Available Presentations…

“Enemies No Longer”: The Great Gettysburg 50th Anniversary Civil War Veterans Reunion of 1913

  • Delivered at the 150th Anniversary celebration at Gettysburg    National Battlefield Park, closing weekend, July 2013.
  • Synopsis: It was the largest Civil War reunion ever held. More than 50,000 veterans came together for the “Golden Jubilee” of Gettysburg, to commemorate each other, to find peace, and to observe a milestone anniversary.
              Much has been written of that Grand Reunion, yet most of the stories revolve around particular events of the week. What is often overlooked is the bigger picture. What had happened to those aging veterans since the war’s end? What were they looking for when they returned to these hallowed grounds? What was the state of their lives by the summer of 1913?

The Fortress War: Effects of Union Forts in the American Civil War 

  • Delivered to the Civil War Round Tables of Bowling Green and Huntsville.
  • Based on Flagel’s doctoral dissertation
  • Synopsis: Long overlooked, Civil War forts played a far greater role than previously believed. By 1864 more than 500 major fortifications pockmarked the North American continent, especially in the upper south. More than just defensive positions, these structures became epicenters of disease, emancipation, occupation, and primary players in the war’s outcome. 

“Lee Defeats Meade”: An Alternate Gettysburg

  • Delivered at the 149th Anniversary celebration at Gettysburg National Battlefield Park, July 2012.
  • Synopsis: What if Lee had won at Gettysburg? Hypotheses abound on this often debated scenario, and its potential effect upon the course of the Civil War. Taking an algebraic approach to the variables involved, historian Thomas Flagel explores the range of probabilities, and offers a new conclusion outside the most common assumptions.

Abraham Lincoln: Divorce Lawyer       

  • Delivered at the “Polk’s America Lecture Series,” James K. Polk Museum, Columbia, TN, May 2012.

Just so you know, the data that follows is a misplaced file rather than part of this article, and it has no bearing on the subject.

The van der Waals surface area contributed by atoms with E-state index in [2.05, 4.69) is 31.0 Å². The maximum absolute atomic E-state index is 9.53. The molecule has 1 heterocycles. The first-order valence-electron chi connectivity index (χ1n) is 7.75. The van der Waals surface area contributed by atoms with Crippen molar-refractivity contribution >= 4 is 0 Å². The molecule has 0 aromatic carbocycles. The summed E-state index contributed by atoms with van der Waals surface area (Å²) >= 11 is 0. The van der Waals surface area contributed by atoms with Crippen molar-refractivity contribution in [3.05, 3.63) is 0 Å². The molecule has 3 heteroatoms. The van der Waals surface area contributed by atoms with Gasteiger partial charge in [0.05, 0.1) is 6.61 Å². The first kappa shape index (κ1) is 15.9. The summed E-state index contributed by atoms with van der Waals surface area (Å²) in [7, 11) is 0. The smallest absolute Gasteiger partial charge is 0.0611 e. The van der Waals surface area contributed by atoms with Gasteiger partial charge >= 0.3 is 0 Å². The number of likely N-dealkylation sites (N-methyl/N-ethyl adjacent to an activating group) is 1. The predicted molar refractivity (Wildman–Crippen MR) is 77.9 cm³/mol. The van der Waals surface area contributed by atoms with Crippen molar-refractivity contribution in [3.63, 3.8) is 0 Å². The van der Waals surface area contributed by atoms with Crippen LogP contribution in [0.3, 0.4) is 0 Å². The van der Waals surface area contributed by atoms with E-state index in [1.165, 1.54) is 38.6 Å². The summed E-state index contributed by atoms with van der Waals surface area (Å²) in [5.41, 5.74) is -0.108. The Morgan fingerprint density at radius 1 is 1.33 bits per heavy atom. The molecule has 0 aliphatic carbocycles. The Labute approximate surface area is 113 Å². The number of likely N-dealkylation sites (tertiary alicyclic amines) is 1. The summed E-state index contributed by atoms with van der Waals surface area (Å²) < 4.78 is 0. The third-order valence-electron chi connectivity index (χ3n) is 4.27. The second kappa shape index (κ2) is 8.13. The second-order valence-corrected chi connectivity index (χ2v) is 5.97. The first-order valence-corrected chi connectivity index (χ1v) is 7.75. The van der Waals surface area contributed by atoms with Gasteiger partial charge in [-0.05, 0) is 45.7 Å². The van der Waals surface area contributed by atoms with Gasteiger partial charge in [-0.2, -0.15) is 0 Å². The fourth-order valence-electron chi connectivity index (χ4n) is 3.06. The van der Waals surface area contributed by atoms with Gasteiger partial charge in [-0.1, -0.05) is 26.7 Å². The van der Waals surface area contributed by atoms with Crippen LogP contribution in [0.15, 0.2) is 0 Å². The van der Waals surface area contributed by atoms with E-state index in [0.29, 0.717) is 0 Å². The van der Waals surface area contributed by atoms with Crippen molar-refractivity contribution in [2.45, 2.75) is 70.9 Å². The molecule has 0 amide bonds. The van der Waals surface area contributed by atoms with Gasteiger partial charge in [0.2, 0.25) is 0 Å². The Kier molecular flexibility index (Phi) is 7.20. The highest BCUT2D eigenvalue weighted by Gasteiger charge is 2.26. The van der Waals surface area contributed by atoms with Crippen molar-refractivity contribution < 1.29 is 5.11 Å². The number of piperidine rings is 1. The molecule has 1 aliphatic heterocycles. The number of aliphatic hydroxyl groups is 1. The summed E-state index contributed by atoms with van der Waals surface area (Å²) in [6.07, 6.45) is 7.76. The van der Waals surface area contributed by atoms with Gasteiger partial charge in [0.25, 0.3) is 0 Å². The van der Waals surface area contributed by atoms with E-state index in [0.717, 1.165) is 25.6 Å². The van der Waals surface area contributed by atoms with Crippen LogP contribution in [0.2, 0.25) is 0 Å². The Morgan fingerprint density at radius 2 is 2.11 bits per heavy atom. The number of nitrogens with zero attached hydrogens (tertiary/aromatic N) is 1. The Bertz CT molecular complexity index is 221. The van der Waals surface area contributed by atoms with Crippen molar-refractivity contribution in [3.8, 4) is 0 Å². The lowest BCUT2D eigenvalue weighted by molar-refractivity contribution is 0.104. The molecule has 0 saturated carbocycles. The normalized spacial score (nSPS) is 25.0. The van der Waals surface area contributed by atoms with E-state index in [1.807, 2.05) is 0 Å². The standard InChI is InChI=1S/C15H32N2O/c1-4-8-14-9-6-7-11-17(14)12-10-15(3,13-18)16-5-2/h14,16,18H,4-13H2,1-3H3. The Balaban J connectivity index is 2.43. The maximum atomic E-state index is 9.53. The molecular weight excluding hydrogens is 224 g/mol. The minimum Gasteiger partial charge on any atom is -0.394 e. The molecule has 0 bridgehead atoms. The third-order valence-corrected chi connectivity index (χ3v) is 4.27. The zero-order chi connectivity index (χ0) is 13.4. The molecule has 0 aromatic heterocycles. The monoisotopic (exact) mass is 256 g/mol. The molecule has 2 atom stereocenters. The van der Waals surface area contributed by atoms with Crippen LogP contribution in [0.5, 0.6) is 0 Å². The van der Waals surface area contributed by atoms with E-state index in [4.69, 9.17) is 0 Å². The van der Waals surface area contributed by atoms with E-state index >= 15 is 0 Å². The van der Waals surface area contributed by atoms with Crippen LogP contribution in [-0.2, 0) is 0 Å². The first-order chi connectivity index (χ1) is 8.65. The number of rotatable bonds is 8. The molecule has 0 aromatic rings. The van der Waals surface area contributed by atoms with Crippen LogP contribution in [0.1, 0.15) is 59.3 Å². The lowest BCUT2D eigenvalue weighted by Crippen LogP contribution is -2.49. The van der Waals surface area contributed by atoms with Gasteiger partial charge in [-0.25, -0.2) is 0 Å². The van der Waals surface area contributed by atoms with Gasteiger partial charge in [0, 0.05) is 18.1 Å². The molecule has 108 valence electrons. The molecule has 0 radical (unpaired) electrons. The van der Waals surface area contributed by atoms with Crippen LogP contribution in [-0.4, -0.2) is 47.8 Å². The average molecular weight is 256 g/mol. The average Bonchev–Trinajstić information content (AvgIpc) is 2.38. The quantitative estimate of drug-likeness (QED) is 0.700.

• Synopsis: In a law career spanning a quarter century, Abraham Lincoln was involved in more than 140 divorce cases. In a multimedia presentation, author Thomas Flagel delves into the particulars of these cases to reveal how Lincoln worked, what he believed, and how his society operated.
          In addition, Flagel’s investigation sheds new light on the strength of Lincoln’s own marriage, a bond that was often portrayed as strained and painful. Lastly, Flagel examines how Lincoln viewed the institution of marriage in regards to the nation as a whole, and how it actually related to the secession crisis as he entered the presidency.

Appomattox : The Place of Lee’s Surrender and a National Resurrection

  • Delivered at the Civil War Round Tables of Baton Rouge, Huntsville, Knoxville and Nashville.
  • Synopsis: Famous is the story of luckless Wilmer McLean, who moved from the ravaged Manassas battlefield to seek peace and quiet at a tiny place called Appomattox. Less known is the ironic life of Appomattox itself. Transformed overnight from a humble county seat to an instant national icon, what can this fateful and hallowed ground teach us?

“Messengers of Death”: How the Press Reported the Civil War

  • Delivered at the Civil War Round Tables of Cincinnati, Franklin. Huntsville, Knoxville, and at Gettysburg.
  • Synopsis: While we in the twenty-first century have a rather detailed account of the “Brothers’ War,” sewn together from decades of archival research and mountains of collected materials, what about Americans – North and South –in that pivotal moment in time? What did the conflict look like to them?
             Foremost, citizens turned to their daily and weekly newspapers, gleaning every line for shreds of truth amidst the tangle of rumors. For them, it was in these gray pages where history literally unfolded.

Flagel also speaks on a multitude of topics, including World War II and the American Presidents, and can customize presentations as needed.


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